"Worried I'm going to follow you home or something?"
"You have a car hidden somewhere I don't know about?"
"No," he said.
"Then no. Just making sure the train comes as scheduled."
"Thanks," he said, surprised when she grabbed onto his arm, looping hers through his.
"You saved our lives. If there's ever anything I can do to repay you."
"You could give me your number. Take the train down to see me sometime."
"Really?" she asked.
"Yeah, really. Or I could pick you up. I do have a car."
He chuckled, could tell by her smile she was joking. "No, not that one."
"Why isn't it stolen?"
"No, why would you want to see me?"
"Wow. Okay. What's there not to want to see? Two guys showing interest in you in the same night too much for you?"
"Never mind," he said with a shake of his head. "I like you. You're cool and smart, funny and pretty. All things that lead me to want to see you again."
"I'm only eighteen."
"You're older than that."
"Not that much older. A few years is all. I'm not asking you to move in with me or anything."
She gave a giggle, nervously putting her free hand in the pocket of her coat.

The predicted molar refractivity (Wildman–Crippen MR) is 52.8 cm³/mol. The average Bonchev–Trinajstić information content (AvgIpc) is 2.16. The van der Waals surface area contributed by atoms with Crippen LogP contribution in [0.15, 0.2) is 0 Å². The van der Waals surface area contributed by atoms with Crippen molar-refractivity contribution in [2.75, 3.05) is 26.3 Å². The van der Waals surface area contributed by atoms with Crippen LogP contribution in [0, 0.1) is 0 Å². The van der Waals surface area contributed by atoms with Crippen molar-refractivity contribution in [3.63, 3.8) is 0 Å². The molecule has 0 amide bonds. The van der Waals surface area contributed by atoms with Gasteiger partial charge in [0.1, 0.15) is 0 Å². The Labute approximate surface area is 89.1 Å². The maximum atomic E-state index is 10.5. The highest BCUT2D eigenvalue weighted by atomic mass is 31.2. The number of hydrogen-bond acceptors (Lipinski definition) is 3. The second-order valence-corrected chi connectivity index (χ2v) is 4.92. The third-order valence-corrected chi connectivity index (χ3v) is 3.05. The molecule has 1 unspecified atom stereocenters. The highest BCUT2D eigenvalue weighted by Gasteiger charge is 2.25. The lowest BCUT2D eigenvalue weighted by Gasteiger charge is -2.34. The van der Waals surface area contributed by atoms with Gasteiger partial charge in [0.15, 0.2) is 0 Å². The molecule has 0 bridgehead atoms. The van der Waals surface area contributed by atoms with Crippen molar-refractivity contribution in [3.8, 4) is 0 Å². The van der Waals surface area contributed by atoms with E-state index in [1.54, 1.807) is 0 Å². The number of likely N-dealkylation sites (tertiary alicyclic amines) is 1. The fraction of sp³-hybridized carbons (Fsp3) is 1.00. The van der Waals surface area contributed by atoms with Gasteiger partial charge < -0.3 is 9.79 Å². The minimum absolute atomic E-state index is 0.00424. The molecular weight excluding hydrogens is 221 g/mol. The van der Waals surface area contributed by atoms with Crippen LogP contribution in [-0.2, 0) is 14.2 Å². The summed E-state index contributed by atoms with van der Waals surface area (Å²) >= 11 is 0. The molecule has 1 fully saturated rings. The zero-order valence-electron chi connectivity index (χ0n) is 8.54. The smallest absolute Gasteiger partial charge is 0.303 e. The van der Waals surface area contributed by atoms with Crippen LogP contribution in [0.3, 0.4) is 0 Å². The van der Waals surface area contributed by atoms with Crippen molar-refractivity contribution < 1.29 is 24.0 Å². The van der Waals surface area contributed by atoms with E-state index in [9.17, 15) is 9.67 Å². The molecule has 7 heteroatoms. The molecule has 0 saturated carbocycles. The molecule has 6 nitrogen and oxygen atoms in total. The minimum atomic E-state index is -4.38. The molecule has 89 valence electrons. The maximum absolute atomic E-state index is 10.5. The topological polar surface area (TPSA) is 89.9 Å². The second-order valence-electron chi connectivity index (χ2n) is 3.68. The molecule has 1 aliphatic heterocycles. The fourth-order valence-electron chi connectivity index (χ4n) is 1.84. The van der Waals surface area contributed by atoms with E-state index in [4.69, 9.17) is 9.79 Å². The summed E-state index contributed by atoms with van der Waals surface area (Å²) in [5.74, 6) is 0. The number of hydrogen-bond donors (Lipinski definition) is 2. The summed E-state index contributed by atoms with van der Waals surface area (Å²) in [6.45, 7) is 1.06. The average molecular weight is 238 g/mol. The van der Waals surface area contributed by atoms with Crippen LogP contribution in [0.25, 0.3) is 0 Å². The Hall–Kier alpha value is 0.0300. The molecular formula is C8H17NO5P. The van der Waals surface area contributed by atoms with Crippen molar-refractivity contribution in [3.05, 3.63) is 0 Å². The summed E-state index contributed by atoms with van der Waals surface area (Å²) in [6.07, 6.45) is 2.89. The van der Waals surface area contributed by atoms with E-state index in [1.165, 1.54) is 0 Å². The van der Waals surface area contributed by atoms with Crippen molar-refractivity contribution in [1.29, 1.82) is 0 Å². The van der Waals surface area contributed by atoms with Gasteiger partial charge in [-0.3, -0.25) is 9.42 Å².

"Well, that's good because I'm not ready for that yet."
As it turned out, she wasn't reaching into her coat pocket. It had been her purse he realized when she pulled out a pen and a piece of paper. She used his back to write on, sliding the small piece of paper into the palm of his hand. He unfolded it and smiled a little at the fact she'd written her name with the number. Complete with a heart in place of the dot to top off the I. As if he could forget who she was. He didn't run across girls like her very often, if ever, and that was the reason he wanted to see her. He'd met lots of women and none had impressed him and worked their way under his skin the way she had. Maybe it was just effects of the night, but he had to see it out or he'd always wonder.